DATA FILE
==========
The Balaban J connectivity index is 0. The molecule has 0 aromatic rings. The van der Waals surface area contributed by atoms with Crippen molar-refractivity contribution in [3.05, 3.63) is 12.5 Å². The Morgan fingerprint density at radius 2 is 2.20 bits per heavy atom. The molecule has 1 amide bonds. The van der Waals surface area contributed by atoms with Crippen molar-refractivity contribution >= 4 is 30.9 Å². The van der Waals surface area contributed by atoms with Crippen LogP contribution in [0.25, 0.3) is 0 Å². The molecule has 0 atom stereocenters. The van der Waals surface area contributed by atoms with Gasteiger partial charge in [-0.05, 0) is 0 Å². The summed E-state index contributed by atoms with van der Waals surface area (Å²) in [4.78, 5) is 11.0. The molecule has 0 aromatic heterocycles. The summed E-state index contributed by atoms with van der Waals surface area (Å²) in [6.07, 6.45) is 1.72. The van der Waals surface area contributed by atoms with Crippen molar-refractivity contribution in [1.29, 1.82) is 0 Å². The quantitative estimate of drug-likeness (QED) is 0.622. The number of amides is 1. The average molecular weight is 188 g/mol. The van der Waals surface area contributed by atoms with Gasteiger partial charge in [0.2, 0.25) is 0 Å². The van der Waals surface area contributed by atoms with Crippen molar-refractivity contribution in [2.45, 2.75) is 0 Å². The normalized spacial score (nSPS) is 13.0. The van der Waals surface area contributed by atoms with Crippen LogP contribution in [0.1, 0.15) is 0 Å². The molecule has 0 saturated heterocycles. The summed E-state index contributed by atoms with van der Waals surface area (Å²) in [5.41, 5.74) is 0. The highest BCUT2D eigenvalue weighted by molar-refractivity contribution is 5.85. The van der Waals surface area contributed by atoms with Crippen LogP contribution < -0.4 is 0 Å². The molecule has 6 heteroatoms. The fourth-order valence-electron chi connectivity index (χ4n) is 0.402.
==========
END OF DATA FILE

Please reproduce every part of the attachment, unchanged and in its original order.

The Balaban J connectivity index is 0. The molecule has 0 aromatic rings. The van der Waals surface area contributed by atoms with Crippen molar-refractivity contribution in [3.05, 3.63) is 12.5 Å². The Morgan fingerprint density at radius 2 is 2.20 bits per heavy atom. The molecule has 1 amide bonds. The van der Waals surface area contributed by atoms with Crippen molar-refractivity contribution >= 4 is 30.9 Å². The van der Waals surface area contributed by atoms with Crippen LogP contribution in [0.25, 0.3) is 0 Å². The molecule has 0 atom stereocenters. The van der Waals surface area contributed by atoms with Gasteiger partial charge in [-0.05, 0) is 0 Å². The summed E-state index contributed by atoms with van der Waals surface area (Å²) in [4.78, 5) is 11.0. The molecule has 0 aromatic heterocycles. The summed E-state index contributed by atoms with van der Waals surface area (Å²) in [6.07, 6.45) is 1.72. The van der Waals surface area contributed by atoms with Crippen molar-refractivity contribution in [1.29, 1.82) is 0 Å². The quantitative estimate of drug-likeness (QED) is 0.622. The number of amides is 1. The average molecular weight is 188 g/mol. The van der Waals surface area contributed by atoms with Gasteiger partial charge in [0.2, 0.25) is 0 Å². The van der Waals surface area contributed by atoms with Crippen molar-refractivity contribution in [2.45, 2.75) is 0 Å². The normalized spacial score (nSPS) is 13.0. The van der Waals surface area contributed by atoms with Crippen LogP contribution in [0.1, 0.15) is 0 Å². The molecule has 0 saturated heterocycles. The summed E-state index contributed by atoms with van der Waals surface area (Å²) in [5.41, 5.74) is 0. The highest BCUT2D eigenvalue weighted by molar-refractivity contribution is 5.85. The van der Waals surface area contributed by atoms with Crippen LogP contribution < -0.4 is 0 Å². The molecule has 6 heteroatoms. The fourth-order valence-electron chi connectivity index (χ4n) is 0.402.